Wednesday, April 27, 2011

Tugging at the Old Hearts Strings

I watched a movie recently. It was Crazy Heart, starring Jeff Bridges as a washed-up country music star named “Bad” who is drinking and smoking himself into an early grave as he makes the rounds of dive bars and bowling alleys trying to pick up a few bucks to keep himself in whiskey and cigarettes. He’s not doing it very well. He’s been married and divorced four times and has a 28 year old son he hasn’t seen since the boy was 4. He is in many ways the epitome of a loser. It’s every cliché you’ve ever heard about country music.

“Bad,” who lets us know a couple of times that he’s 57, gets what looks like a last shot at love but blows it because of his drinking. That forces him to clean up his act, and he rediscovers in himself his ability to write songs that touch people. The ending is bittersweet and I won’t spoil it for you, but I thought the acting was quite good and will tell you I enjoyed it.

I have not read the book upon which the movie was based and can’t speak to its originality, but the movie was absolutely predictable at almost every step along the way. I could see every move behind the scenes that was meant to play on the audience’s emotions, to tug on their heartstrings as the saying goes, from the achingly cute kid to the moment when “Bad” lies on his bathroom floor sick after another night of drinking. But despite this, I enjoyed the movie. I knew where they were leading me and I willingly agreed to be led there. I won’t call it a great movie but I didn’t feel like I wasted my time.

I guess I believe there’s a place for heartstrings tugging movies, and books. I didn’t always think that way. I’d say it was because I’m getting older, but that’s pretty cliché in its own right. I know it’s not because I’m getting wiser. I definitely think there’s an element of openness in me these days that I didn’t used to have. I don’t feel as if I need resist the emotional tug of certain kinds of stories. I wonder why I ever did.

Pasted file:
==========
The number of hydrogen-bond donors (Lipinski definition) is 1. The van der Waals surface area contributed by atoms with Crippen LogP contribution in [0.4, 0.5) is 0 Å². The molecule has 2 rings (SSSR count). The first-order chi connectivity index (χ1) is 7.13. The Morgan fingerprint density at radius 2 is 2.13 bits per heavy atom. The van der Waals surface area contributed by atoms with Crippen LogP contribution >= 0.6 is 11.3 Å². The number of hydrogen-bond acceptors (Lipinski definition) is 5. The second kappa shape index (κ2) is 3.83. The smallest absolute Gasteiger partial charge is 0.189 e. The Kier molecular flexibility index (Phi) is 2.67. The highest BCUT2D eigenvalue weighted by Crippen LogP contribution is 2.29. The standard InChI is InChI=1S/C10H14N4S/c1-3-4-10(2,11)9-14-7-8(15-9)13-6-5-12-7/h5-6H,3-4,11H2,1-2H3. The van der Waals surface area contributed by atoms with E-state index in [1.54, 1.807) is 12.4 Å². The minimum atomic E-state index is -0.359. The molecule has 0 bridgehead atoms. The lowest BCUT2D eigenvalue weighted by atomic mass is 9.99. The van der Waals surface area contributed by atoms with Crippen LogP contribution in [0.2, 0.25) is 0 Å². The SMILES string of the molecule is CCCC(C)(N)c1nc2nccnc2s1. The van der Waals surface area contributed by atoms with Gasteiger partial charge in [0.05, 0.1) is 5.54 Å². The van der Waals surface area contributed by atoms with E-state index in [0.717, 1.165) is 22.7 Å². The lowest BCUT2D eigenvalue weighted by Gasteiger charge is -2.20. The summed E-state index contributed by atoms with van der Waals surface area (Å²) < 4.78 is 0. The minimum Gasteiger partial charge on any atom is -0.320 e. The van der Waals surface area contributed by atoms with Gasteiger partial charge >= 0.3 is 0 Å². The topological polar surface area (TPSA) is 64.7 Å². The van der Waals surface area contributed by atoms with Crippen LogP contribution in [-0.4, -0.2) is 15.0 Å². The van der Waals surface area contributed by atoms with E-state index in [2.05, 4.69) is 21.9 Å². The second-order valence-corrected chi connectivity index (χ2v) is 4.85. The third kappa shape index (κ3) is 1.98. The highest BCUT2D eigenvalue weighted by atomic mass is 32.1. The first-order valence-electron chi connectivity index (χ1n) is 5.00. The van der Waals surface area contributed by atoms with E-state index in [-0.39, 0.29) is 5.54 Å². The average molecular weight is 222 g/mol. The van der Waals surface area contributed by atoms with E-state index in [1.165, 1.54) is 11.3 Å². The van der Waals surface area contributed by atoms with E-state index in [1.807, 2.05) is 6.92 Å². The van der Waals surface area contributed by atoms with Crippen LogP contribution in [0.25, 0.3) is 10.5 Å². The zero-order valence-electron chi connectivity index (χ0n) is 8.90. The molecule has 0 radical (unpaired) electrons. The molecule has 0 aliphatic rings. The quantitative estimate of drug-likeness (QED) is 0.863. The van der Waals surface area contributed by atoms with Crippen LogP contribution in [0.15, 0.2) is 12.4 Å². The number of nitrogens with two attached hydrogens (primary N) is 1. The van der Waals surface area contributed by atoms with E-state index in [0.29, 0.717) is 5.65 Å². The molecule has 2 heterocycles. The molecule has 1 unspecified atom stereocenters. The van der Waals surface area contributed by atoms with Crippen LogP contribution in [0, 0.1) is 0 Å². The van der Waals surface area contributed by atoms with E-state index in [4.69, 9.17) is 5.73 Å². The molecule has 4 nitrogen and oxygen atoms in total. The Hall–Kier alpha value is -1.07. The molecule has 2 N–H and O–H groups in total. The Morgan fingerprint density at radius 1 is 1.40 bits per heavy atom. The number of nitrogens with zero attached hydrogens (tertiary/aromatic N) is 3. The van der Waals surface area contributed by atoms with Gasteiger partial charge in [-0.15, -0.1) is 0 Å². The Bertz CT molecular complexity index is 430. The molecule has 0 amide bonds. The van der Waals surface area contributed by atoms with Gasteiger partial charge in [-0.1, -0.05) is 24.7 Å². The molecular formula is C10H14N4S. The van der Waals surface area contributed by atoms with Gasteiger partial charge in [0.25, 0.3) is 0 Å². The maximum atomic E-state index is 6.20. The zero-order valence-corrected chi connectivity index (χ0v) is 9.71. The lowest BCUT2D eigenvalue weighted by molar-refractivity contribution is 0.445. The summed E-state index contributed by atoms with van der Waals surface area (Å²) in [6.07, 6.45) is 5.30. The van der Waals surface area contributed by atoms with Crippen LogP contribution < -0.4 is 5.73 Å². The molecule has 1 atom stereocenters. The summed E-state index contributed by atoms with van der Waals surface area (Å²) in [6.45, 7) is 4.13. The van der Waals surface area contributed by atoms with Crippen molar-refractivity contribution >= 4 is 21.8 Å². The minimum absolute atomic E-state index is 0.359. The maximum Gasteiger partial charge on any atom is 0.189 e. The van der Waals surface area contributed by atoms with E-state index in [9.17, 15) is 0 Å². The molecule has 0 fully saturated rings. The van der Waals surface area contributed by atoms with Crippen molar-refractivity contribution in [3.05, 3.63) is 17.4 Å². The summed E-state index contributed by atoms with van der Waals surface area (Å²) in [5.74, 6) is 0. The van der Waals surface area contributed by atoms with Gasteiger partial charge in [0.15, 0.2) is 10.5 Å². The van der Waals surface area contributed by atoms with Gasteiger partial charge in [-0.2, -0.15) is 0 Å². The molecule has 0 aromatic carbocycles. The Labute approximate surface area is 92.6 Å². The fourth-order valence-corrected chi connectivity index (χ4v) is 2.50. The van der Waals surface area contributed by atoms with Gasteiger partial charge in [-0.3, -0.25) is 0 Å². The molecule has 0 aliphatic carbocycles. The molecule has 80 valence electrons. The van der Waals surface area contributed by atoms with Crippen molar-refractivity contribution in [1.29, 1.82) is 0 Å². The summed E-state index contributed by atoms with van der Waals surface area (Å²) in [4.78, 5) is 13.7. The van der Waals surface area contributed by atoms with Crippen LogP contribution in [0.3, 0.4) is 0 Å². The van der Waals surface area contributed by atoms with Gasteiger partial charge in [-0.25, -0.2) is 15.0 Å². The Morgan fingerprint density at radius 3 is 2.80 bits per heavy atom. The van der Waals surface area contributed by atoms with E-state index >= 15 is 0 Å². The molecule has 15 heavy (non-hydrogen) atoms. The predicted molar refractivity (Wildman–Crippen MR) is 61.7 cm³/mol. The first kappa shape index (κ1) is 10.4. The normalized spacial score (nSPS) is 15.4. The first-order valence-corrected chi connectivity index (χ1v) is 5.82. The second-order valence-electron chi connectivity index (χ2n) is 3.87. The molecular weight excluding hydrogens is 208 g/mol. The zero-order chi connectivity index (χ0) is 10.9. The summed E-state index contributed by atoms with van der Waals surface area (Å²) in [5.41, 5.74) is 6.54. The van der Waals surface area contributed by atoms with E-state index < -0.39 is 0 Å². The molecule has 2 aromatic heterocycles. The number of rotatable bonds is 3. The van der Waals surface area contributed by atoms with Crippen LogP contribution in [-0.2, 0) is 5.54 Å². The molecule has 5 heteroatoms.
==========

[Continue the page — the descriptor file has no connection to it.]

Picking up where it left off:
How about you? What movie or book have you seen/read that tugged at the old heartstrings? Was it predictable and you liked it anyway? Can you say why?

25 comments:

the walking man said...

I haven't seen it but to be honest it sounds like a movie of Bukowski's life who in the end found his other self.

laughingwolf said...

hunter s. thompson and his kind come to mind...

have a gander at 'tender mercies', with robert duvall and tess harper... a similar type flick

jeff bridges is now concentrating on a musical career, as well, same band...

will check out your 'crazy heart' asap

Charles Gramlich said...

Mark, I watched Barfly, at my wife's urging, and found it pretty good. I think Crazy heart is a kind of Hank Williams tribute, although I'm not in the know much in that area.

Laughingwolf, haven't seen Tender Mercies. I'll check it out. thanks for the head's up

ivan@creativewriting.ca said...

Shee-it.

So much like the story of my life,right down to the country music.

But then I saw a Canadian comedian on TV last night who described a similar scenario.

...Man finally straightens out, stops drinking and fornicating...Gets a job as a KFC greeter on the roads, dressed in a chicken outfit.
I had to laugh out loud.

Oh, the nobility of it all.

From bad-ass poontanger to chicken.

I think he comedian had suggested keep on f*ckin'--because now you know the future.

ivan@creativewriting.ca said...

Shee-it.

So much like the story of my life,right down to the country music.

But then I saw a Canadian comedian on TV last night who described a similar scenario.

...Man finally straightens out, stops drinking and fornicating...Gets a job as a KFC greeter on the roads, dressed in a chicken outfit.
I had to laugh out loud.

Oh, the nobility of it all.

From bad-ass poontanger to chicken.

I think he comedian had suggested keep on f*ckin'--because now you know the future.

Ty Johnston said...